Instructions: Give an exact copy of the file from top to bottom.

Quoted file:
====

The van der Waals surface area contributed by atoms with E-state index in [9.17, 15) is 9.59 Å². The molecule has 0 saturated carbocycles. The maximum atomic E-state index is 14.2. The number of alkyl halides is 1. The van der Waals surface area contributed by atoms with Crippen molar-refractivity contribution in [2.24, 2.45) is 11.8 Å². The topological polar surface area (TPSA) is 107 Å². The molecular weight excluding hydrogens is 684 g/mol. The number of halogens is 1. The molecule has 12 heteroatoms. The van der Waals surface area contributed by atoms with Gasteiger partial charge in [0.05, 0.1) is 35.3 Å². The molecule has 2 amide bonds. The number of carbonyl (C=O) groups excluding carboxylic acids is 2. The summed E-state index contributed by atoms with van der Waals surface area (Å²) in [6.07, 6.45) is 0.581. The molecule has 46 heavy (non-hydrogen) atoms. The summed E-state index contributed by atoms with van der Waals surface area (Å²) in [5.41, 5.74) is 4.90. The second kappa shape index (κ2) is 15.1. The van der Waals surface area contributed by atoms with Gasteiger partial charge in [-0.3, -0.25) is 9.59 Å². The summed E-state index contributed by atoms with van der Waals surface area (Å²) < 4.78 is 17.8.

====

The van der Waals surface area contributed by atoms with E-state index in [9.17, 15) is 9.59 Å². The molecule has 0 saturated carbocycles. The maximum atomic E-state index is 14.2. The number of alkyl halides is 1. The van der Waals surface area contributed by atoms with Crippen molar-refractivity contribution in [2.24, 2.45) is 11.8 Å². The topological polar surface area (TPSA) is 107 Å². The molecular weight excluding hydrogens is 684 g/mol. The number of halogens is 1. The molecule has 12 heteroatoms. The van der Waals surface area contributed by atoms with Gasteiger partial charge in [0.05, 0.1) is 35.3 Å². The molecule has 2 amide bonds. The number of carbonyl (C=O) groups excluding carboxylic acids is 2. The summed E-state index contributed by atoms with van der Waals surface area (Å²) in [6.07, 6.45) is 0.581. The molecule has 46 heavy (non-hydrogen) atoms. The summed E-state index contributed by atoms with van der Waals surface area (Å²) in [5.41, 5.74) is 4.90. The second kappa shape index (κ2) is 15.1. The van der Waals surface area contributed by atoms with Gasteiger partial charge in [-0.3, -0.25) is 9.59 Å². The summed E-state index contributed by atoms with van der Waals surface area (Å²) < 4.78 is 17.8.